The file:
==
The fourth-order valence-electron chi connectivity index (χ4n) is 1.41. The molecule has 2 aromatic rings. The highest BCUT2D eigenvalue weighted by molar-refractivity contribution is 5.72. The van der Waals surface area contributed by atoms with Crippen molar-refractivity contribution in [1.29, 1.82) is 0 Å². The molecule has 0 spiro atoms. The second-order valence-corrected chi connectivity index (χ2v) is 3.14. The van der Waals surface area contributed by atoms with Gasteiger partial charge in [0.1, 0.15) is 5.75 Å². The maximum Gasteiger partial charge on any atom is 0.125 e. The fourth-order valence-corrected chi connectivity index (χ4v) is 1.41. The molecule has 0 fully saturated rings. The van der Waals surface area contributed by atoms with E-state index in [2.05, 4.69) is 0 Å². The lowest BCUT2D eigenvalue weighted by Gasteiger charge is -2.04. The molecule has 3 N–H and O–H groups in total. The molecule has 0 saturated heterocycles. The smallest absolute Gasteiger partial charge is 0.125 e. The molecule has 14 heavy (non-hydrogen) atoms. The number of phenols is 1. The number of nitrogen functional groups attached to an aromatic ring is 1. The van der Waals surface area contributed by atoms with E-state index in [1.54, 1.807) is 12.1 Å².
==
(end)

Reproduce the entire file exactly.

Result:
The fourth-order valence-electron chi connectivity index (χ4n) is 1.41. The molecule has 2 aromatic rings. The highest BCUT2D eigenvalue weighted by molar-refractivity contribution is 5.72. The van der Waals surface area contributed by atoms with Crippen molar-refractivity contribution in [1.29, 1.82) is 0 Å². The molecule has 0 spiro atoms. The second-order valence-corrected chi connectivity index (χ2v) is 3.14. The van der Waals surface area contributed by atoms with Gasteiger partial charge in [0.1, 0.15) is 5.75 Å². The maximum Gasteiger partial charge on any atom is 0.125 e. The fourth-order valence-corrected chi connectivity index (χ4v) is 1.41. The molecule has 0 fully saturated rings. The van der Waals surface area contributed by atoms with E-state index in [2.05, 4.69) is 0 Å². The lowest BCUT2D eigenvalue weighted by Gasteiger charge is -2.04. The molecule has 3 N–H and O–H groups in total. The molecule has 0 saturated heterocycles. The smallest absolute Gasteiger partial charge is 0.125 e. The molecule has 14 heavy (non-hydrogen) atoms. The number of phenols is 1. The number of nitrogen functional groups attached to an aromatic ring is 1. The van der Waals surface area contributed by atoms with E-state index in [1.54, 1.807) is 12.1 Å².